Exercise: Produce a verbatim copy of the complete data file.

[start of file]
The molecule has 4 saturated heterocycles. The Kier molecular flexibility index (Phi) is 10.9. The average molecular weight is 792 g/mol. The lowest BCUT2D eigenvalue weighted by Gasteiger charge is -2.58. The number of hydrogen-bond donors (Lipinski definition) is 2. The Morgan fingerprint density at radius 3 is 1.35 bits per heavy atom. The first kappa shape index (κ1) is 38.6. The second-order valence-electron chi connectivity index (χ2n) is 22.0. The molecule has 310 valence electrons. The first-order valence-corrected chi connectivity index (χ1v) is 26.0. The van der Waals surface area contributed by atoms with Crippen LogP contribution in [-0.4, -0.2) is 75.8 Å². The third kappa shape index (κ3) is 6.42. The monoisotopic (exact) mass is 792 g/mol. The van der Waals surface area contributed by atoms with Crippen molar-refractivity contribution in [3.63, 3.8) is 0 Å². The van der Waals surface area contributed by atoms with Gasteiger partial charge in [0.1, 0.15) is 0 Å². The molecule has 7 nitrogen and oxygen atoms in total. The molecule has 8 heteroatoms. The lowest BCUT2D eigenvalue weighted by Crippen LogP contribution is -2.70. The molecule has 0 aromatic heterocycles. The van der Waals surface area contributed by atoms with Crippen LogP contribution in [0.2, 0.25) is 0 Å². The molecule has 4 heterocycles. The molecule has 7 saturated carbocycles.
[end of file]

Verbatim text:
The molecule has 4 saturated heterocycles. The Kier molecular flexibility index (Phi) is 10.9. The average molecular weight is 792 g/mol. The lowest BCUT2D eigenvalue weighted by Gasteiger charge is -2.58. The number of hydrogen-bond donors (Lipinski definition) is 2. The Morgan fingerprint density at radius 3 is 1.35 bits per heavy atom. The first kappa shape index (κ1) is 38.6. The second-order valence-electron chi connectivity index (χ2n) is 22.0. The molecule has 310 valence electrons. The first-order valence-corrected chi connectivity index (χ1v) is 26.0. The van der Waals surface area contributed by atoms with Crippen LogP contribution in [-0.4, -0.2) is 75.8 Å². The third kappa shape index (κ3) is 6.42. The monoisotopic (exact) mass is 792 g/mol. The van der Waals surface area contributed by atoms with Crippen molar-refractivity contribution in [3.63, 3.8) is 0 Å². The van der Waals surface area contributed by atoms with Gasteiger partial charge in [0.1, 0.15) is 0 Å². The molecule has 7 nitrogen and oxygen atoms in total. The molecule has 8 heteroatoms. The lowest BCUT2D eigenvalue weighted by Crippen LogP contribution is -2.70. The molecule has 0 aromatic heterocycles. The van der Waals surface area contributed by atoms with Crippen LogP contribution in [0.2, 0.25) is 0 Å². The molecule has 4 heterocycles. The molecule has 7 saturated carbocycles.